Radiation Exposure, Including in Workplace, Worsens Outcome in Thyroid Cancer

Nick Mulcahy

April 21, 2009

April 21, 2009 — Thyroid cancer patients with exposure to radiation — from healthcare workplaces, for example, or treatments for conditions such as breast cancer and acne — appear to have worse outcomes than patients with the disease and no exposure.

"Radiation exposure is a well-established risk factor for thyroid cancer," write the study authors, led by senior author Jeremy L. Freeman, MD, otolaryngologist-in-chief at Mount Sinai Hospital, in Toronto, Ontario, in a study published in the April issue of the Archives of Otolaryngology — Head & Neck Surgery.

However, previous studies of thyroid cancer patients have shown no difference in clinical outcome between those exposed to radiation and those not exposed.

The new study retrospectively reviewed 125 Mount Sinai patients with radiation exposure and compared them with a database of 574 Mount Sinai patients with no exposure.

Dr. Freeman and colleagues found that, compared with patients with no exposure, radiation-exposed patients were more likely to have stage IV disease, and thus distant metastases (9% vs 2%), and to have died (4% vs 1.5%) — which is in contrast to previous reports comparing the 2 groups, say the authors. Also, more exposed patients underwent total or near-total thyroidectomy (83% vs 38%). Further, more of the exposed patients required additional procedures (23% vs 2%), which is also in contrast to previous findings.

"To our knowledge, the present study is the first to suggest worse prognosis in radiation-exposed patients," write the authors, who speculate that the relatively large number of exposed patients in the study might account for the differences with other research.

The present study is the first to suggest worse prognosis in radiation-exposed patients.

The tumors of radiation-exposed patients also had more aggressive pathology, write the authors, with more multifocal disease (63% vs 36%) and extrathyroid spread (26% vs 8%) than patients without exposure.

Most of the patients in the study (56%) had exposure to radiation from direct external radiotherapy to the head and neck, "often as therapeutic radiography to treat benign conditions," such as acne, write the authors. "A whole bunch of people in the 1950s and 60s were given radiation for acne, adenoids, fungal infections, and other conditions," Dr. Freeman told Medscape Oncology. "The people who received that radiation are paying for it in later life," he said.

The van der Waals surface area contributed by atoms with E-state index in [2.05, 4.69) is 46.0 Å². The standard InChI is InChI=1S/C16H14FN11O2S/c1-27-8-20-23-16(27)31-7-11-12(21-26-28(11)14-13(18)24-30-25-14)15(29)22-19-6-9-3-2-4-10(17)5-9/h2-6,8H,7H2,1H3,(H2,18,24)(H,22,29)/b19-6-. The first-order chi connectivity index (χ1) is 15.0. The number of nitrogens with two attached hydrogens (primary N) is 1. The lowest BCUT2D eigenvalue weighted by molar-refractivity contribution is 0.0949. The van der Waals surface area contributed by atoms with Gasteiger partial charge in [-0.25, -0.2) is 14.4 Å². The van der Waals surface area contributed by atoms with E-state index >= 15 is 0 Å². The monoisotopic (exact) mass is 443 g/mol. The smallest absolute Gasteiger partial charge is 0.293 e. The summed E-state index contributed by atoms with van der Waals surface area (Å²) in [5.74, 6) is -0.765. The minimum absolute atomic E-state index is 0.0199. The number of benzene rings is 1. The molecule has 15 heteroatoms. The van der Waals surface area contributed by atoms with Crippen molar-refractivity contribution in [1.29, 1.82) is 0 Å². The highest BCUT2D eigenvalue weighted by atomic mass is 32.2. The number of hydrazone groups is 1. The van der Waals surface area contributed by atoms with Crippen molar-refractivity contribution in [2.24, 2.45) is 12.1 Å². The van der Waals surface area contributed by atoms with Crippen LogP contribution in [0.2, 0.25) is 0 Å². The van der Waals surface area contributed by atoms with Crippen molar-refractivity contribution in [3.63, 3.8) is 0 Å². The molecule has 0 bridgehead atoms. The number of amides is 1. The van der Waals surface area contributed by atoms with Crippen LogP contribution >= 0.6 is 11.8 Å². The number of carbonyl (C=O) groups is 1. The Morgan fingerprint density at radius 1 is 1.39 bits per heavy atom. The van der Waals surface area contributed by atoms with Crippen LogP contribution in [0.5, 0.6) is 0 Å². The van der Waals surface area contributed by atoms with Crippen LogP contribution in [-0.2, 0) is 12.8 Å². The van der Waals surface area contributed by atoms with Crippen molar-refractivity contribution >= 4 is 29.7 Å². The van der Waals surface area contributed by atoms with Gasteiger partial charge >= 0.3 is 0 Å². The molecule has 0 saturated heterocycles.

A whole bunch of people in the 1950s and 60s were given radiation for acne, adenoids, fungal infections, and other conditions.

The second-most common type of exposure (23%) was occupational/diagnostic, which includes unprotected radiography technicians, dental assistants, and patients who had repeated imaging of the head and neck. "The people in this group include technicians who ran fluoroscopes and dental and x-ray technicians who did not leave the room or wear protection," said Dr. Freeman, who explained that the state of the art in the 1950s and 1960s did not understand the ramifications of these exposures.

Environmental exposure (including the accident at Chernobyl) accounted for 11% of the patients. Direct external radiotherapy to another body site, such as the breast, accounted for 6%.

Radiotherapy to Head and Neck Most Damaging

Most patients with well-differentiated thyroid cancer have good disease-specific outcomes, write the authors. Indeed, even among these radiation-exposed patients, who were followed for a mean of 10.6 years, most patients (86%) were alive and free of disease at last follow-up.

However, in an effort to determine whether the type of previous radiation exposure had an effect on tumor pathologic findings or clinical outcome, the researchers divided the radiation-exposed patients into subgroups according to type of exposure.

These subgroups were compared for age at exposure, cancer stage, MACIS (metastasis, age, completeness of resection, invasion, and size of tumor) score, local recurrence, distant metastases, and likelihood of death from disease.

Notably, the subgroup exposed to direct external radiotherapy to the head and neck accounted for 56% of all patients with stage IV disease and 60% of all patients with MACIS scores higher than 8. Also, this subgroup accounted for 63% of patients who experienced local recurrence, 55% of those with distant metastases, and 80% of those who died of thyroid cancer. This patient subgroup also had the most patients.

Also, these patients had radiation exposure at a statistically significant younger age (mean age, 14.9 years) than each of the other subgroups (< .005), except the group exposed either occupationally or through diagnostics (mean age, 19.9 years). "The young age here probably largely represents treatment for acne," said Dr. Freeman about the head and neck subgroup.

The researchers have disclosed no relevant financial relationships.

Arch Otolaryngol Head Neck Surg. 2009;135:355-359.


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